Whether called an inn, tavern, or ordinary, a public house offered food, drink, socialization, and a place to spend the night for road-weary 18th century travelers."

For more on the subject, check out Wayside Inns and Taverns, by Elizabeth Y. Rump.


Rivers To Cross

"They stood near the cross-tied horses, Ian with a hand to the headstall of the nearest. As the current pushed against the craft, the ferryman strode the deck, poling toward the opposite bank." ~ Kindred

Before there were bridges, there were fords, shallow spots in rivers where a rider simply swam his horse across. Sometimes not so simply. If a traveler was fortunate, there would be a ferry to help him cross the river, for a fee. Some early ferries were as basic as two canoes connected by a level surface for the traveler and his horse to occupy, while the ferryman poled him to the opposite shore. Over time this double canoe ferry was replaced by larger, flat-bottomed craft that used a system of pulleys and guide ropes, along with a pole man, to make the slow and tedious crossing.

The map to the right shows the site of the Trading Ford, the old Yadkin River ferry crossing on the Trading Path that ran from Hillsborough, NC, to Salisbury, NC, a Piedmont town that grew at the meeting of the Trading Path and the Great Philadelphia Wagon Road. This is the spot my Kindred characters cross on one of their road trips. It must have looked much different in the 18C than when I crossed it in the 21st.

Click on the map for a larger view.


Inns and villages often grew up around a ferry crossing. A great resource for descriptions and illustrations of the evolution of a ferry from its 17th century beginnings to its replacement by a covered bridge in the 19th century, is Edwin Tunis's book The Tavern At The Ferry. Take a look inside using Amazon's Search Inside This Book feature.

So just how far can a horse travel in a day?

That depends on the horse, the rider, the terrain, the weather, and how much the horse is carrying. Though if pressed, and under certain conditions, horses could travel much farther, with proper care (food, water, and rest) a horse in good condition could be expected to travel 20 miles a day over an extended period, which is a good way of describing how long most 18th century road trips lasted.

Sunday, December 13, 2009

Upcoming Releases for 2010

So... we've about reached the halfway point in December (already!). 2009 is drawing to a close and lately I've been looking ahead to 2010, and its upcoming new fiction releases. What titles are you excited about, can't wait to get your hands on? Share them in the comments section. There must be many I've yet to hear about and wouldn't want to miss!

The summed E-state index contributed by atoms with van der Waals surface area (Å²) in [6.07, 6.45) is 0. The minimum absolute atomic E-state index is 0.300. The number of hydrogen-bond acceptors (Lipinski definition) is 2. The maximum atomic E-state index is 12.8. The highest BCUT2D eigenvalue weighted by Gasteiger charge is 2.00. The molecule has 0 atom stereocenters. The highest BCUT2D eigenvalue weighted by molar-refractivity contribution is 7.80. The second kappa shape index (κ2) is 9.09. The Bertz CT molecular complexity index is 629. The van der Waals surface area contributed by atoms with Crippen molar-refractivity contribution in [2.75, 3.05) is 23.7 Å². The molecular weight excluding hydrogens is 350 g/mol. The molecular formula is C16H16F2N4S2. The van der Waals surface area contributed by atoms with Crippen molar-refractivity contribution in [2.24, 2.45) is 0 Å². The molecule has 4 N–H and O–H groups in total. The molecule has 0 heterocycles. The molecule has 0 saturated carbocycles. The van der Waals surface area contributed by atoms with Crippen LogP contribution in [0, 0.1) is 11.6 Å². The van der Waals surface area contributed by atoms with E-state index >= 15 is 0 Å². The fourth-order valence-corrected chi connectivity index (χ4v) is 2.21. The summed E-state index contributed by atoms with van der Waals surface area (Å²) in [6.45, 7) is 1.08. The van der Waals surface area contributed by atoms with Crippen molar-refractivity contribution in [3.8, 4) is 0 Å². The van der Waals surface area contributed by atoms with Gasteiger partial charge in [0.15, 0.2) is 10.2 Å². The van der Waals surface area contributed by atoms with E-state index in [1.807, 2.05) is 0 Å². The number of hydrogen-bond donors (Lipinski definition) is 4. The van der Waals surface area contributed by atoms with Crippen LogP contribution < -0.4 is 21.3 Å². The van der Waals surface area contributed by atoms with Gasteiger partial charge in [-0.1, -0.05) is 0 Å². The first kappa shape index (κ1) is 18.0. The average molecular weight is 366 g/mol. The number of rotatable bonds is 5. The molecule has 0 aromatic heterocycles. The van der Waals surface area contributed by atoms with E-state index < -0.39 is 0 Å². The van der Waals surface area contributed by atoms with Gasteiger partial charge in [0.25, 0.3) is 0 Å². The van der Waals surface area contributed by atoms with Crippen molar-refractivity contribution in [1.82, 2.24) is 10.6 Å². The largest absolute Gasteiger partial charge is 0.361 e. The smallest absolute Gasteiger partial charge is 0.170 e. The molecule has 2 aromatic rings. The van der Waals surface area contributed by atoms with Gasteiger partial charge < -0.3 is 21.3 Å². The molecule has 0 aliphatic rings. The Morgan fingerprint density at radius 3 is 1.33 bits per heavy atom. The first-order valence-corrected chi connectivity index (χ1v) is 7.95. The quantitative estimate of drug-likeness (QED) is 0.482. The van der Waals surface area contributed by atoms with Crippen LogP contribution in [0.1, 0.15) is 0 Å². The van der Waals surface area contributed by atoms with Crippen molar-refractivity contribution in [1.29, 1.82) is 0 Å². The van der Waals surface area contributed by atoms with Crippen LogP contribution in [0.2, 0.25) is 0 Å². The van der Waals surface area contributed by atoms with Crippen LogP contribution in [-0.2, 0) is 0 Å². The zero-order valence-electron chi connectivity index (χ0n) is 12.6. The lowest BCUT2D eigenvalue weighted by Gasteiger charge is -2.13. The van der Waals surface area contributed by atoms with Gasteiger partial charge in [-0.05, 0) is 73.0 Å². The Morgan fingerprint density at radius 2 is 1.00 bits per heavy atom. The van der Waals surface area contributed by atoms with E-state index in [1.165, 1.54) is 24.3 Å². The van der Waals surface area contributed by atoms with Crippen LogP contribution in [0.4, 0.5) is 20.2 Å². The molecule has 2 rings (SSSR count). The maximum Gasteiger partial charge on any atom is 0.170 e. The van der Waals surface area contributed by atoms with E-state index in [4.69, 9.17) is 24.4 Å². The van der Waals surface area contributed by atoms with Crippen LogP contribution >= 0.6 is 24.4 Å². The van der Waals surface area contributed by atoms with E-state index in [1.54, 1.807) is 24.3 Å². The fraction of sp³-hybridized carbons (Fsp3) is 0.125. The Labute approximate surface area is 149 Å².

To start things off, here's a list of some of the historical fiction titles I'm looking forward to:


Courting Morrow Little by Laura Frantz
Baker/Revell (July 1, 2010)

"This sweeping tale of romance and forgiveness will envelop readers as it takes them from a Kentucky fort through the vast wilderness to the west in search of true love."


Here Burns My Candle by Liz Curtis Higgs
WaterBrook Press (March 16, 2010)

"A timeless story of love and betrayal, loss and redemption, flickering against the vivid backdrop of eighteenth-century Scotland, Here Burns My Candle illumines the dark side of human nature, even as hope, the brightest of tapers, lights the way home."

Her Mother's Hope by Francine Rivers
Tyndale House Publishers (March 16, 2010)

"The first in an epic two-book saga... this sweeping story explores the complicated relationships between mothers and daughters over several generations... [as] each woman is forced to confront her faulty but well-meaning desire to help her daughter find her God-given place in the world."




The Promise of Morning by Ann Shorey
Baker/Revell (March 1, 2010)

"Book two in the AT HOME IN BELDON GROVE series, The Promise of Morning engages readers with themes of overcoming tragedy, finding strength to meet daunting challenges, and trusting your heart to love again." 




Ransome's Crossing by Kaye Dacus
Harvest House Publishers, Inc.

Kaye's sequel to Ransome's Honor, a Regency Romance. The first one was engaging. Can't wait for the story to continue.I couldn't find a product description on Amazon yet, but with perfect timing, Kaye just posted a vid to tell readers about her upcoming release. Check it out here.






Angel's Den, by Jamie Carie
B&H Books (February 1, 2010)